In this occasion we would like to give space to four guests that will narrate their experiences and stories of self-organized cultural platforms. Unfortunately, Kamiel from Nac Foundation was also supposed to join us tonight, but he couldn’t make it because he is sick.

We find very important to spend time bringing light to those efforts that are close to us, as Poortgebouw inhabitants, students of the Piet Zwart, temporary or permanent citizens of Rotterdam. Starting from the territory of this city, we can discuss about supporting and getting involved directly in initiatives that challenge the mainstream and bring real value to the communities that surround them, value that goes further than monetary. Going further, we can then investigate the concepts that arise from such initiatives at a much larger scale, and think about implementing changes that can benefit everyone.

For me, personally, an intriguing point from which to investigate these projects is their critical position in relation to the city: in different ways, these projects are able to give a strong critique to the mainstream method of knowledge creation, moving beyond the habit of turning culture into a commodity. At the same time, they exist as established institutions, or receive institutional support, a sign that a dialogue and a process of negotiation is maybe possible to create alternative initiatives within the policies of this city.

From the Pirate Bay archive, which gives free access to physical “liberated” items, as freed from charging money to their public and copyright fees, and believe that everything is for everyone and copyright is the biggest killer of creativity. The Leeszal “citizen Library” which offers an open space for studying and freely using a vast amount of books, and runs on a volunteer basis, bringing the whole community together. And in the end the project Stichting Freehouse, a co-operative which challenges traditional models for connecting and supporting local initiatives and businesses in the neighborhood of Afrikanderwijk.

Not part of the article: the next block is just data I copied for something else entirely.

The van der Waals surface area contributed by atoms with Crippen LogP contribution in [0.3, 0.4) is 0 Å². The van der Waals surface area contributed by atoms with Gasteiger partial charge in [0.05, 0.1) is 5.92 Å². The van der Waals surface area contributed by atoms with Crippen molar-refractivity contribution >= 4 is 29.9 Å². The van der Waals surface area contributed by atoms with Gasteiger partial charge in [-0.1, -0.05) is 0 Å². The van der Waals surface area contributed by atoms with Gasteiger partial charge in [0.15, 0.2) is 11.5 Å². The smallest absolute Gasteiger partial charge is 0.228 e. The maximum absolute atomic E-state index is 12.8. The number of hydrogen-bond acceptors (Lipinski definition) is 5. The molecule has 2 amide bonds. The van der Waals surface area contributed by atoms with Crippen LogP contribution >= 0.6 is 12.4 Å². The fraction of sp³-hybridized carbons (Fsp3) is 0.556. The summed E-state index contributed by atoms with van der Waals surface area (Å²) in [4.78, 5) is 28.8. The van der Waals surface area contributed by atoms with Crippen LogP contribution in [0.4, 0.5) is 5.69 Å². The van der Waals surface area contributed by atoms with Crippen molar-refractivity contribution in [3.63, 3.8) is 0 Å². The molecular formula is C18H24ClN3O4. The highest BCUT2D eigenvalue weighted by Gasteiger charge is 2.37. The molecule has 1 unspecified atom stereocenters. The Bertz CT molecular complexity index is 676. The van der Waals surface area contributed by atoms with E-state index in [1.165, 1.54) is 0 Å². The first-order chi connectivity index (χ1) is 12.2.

When we selected these projects, we had a couple of points that we wanted to highlight:

- which are the steps of negotiation with the institution that supported you?

- we asked to bring some documentation of their history of self-organisation, and co-operation with Municipality or others.

- we also asked if they encounter difficulties in proposing their project in the beginning, and we are wishing they will find here the time and space to also reveal those details to us, tonight.

List of general questions/notes for the end discussion:

How do you maintain a certain degree of openness and personal agency in your project?

How do you collaborate with the municipality, the laws of the neighborhood and how did they shape ultimately the project?

How do you feel when you put in comparison yourself in the relation to other institution

do you think the monopoly of cultural institutions decides the parameters of how you make things? Could you make an example of it? how do you get outside support - is it difficult to get the community involved, is it difficult to find financial support and to keep developing your project over time

What about temporality? Would you consider your project an experiment, and from which degree we can consider a project effective in time and for the community?

if the creation of knowledge was always an elitist practice, what’s the difference now, considering the city and these project?

ruins of knowledge society

culture has become a commodity (How, then, can the commodity status of so many of these phenomena be reconciled with their special character?)

how contemporary processes of economic globalization relate to localities and cultural forms.

dilemmas arising in the nexus between capitalist globalization, local political-economic developments and the evolution of cultural meanings and aesthetic values.

“The bland homogeneity that goes with pure commodification erases monopoly advantages. Cultural products become no different from commodities in general.”